Take the 2-minute tour ×
English Language & Usage Stack Exchange is a question and answer site for linguists, etymologists, and serious English language enthusiasts. It's 100% free, no registration required.

A company has the words This order will ship on 9/14/2010 from our Virginia location on their website. The user could request a ship date in the future.

The internal, recommended replacement is This order is requested to ship on 9/14/2010 from our Virginia location but the readability of the statement is in question.

What is the correct way to combine a requested ship date and a location statement in a single sentence?

share|improve this question
    
Does it have to be a single sentence? –  Mr. Shiny and New 安宇 Aug 30 '10 at 20:43
    
Not if it reads well and is concise. –  davidj Aug 30 '10 at 20:52
    
A "requested ship date": Is this the date that a customer has asked an order be shipped out to them? –  Neil Fein Aug 31 '10 at 4:02
add comment

4 Answers

up vote 1 down vote accepted

"This order is requested to ship on 9/14/2010 from our Virginia location" but the readability of the statement is in question.

The problem here seems to be that the sentence reads as if the order itself has been requested to do something, when in fact the customer has requested the company to ship the order on date from location.

You could turn it into an active sentence:

The customer has requested shipment on date from location.

share|improve this answer
1  
The active sentence was deemed most readable. Thank you to everyone for their insight! –  davidj Sep 2 '10 at 12:15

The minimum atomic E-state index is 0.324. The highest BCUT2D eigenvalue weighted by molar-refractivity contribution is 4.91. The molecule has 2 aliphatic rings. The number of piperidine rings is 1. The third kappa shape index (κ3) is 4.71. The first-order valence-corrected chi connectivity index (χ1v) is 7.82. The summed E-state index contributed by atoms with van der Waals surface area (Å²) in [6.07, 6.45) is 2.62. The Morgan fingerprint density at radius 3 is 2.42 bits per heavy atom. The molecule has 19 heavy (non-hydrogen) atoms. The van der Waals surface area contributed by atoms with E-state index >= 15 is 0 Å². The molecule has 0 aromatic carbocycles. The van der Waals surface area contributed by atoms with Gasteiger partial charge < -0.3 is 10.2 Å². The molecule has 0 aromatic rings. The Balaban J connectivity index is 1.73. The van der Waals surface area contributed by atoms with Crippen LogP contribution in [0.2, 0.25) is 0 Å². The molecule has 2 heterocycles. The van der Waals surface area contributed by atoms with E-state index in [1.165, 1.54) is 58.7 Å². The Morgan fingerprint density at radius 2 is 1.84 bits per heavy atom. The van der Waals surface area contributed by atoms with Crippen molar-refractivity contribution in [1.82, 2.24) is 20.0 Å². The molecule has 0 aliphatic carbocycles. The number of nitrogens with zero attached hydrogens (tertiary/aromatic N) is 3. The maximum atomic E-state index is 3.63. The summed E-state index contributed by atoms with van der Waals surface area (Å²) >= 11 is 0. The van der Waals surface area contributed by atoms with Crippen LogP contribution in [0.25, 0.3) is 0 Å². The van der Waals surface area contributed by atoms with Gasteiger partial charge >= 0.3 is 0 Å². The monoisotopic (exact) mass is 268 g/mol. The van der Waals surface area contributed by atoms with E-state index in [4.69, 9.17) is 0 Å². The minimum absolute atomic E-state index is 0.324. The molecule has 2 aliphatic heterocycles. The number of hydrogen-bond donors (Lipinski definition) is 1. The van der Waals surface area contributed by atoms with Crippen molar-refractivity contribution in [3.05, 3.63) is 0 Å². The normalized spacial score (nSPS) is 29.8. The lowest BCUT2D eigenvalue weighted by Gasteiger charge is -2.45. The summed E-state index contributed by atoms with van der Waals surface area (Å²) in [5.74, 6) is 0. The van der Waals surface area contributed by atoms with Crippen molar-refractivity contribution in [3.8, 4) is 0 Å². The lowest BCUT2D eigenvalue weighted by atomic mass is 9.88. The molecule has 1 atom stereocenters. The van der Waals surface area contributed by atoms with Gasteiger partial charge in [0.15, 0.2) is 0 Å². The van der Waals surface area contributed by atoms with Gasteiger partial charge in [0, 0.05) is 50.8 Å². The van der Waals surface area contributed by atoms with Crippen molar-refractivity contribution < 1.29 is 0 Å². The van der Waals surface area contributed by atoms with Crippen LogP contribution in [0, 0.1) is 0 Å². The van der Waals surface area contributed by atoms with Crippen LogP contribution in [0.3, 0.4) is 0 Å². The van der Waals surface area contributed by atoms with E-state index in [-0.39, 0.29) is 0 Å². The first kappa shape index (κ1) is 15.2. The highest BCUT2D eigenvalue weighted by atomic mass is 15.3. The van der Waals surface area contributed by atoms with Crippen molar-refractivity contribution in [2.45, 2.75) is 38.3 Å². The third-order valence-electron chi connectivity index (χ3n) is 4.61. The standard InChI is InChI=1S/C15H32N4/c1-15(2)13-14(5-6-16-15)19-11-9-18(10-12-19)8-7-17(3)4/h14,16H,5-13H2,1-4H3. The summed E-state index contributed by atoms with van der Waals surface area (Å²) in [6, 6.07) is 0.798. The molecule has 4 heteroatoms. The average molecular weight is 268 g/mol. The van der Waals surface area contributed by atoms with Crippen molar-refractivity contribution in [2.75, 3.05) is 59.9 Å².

@davidj: good news, a useful answer. –  delete Sep 2 '10 at 12:19
add comment

I would like Shipment from our Virginia location on 9/14/2010, as user requested.

share|improve this answer
    
Is that a complete sentence? –  jjnguy Aug 30 '10 at 17:42
1  
@Justin: No, it isn't. And that doesn't matter. –  ShreevatsaR Aug 31 '10 at 1:10
add comment

This order is scheduled to ship on 9/14/2010 from our Virginia location, per customer request.

share|improve this answer
    
The statement cannot be an implied guarantee. This one is quite readable, but implies guarantee. However, this order MAY ship is right out as well. :-) –  davidj Aug 30 '10 at 19:51
    
I see, however "may ship" starts to sound slippery. So perhaps "is scheduled to ship". –  Chris Noe Aug 31 '10 at 1:58
    
This sentence also seems needlessly complex, which unfortunately means that it's business-friendly. –  Neil Fein Sep 1 '10 at 7:07
add comment

The order has a requested ship date of 9/14 from our Virginia location.

share|improve this answer
add comment

Your Answer

 
discard

By posting your answer, you agree to the privacy policy and terms of service.

Not the answer you're looking for? Browse other questions tagged or ask your own question.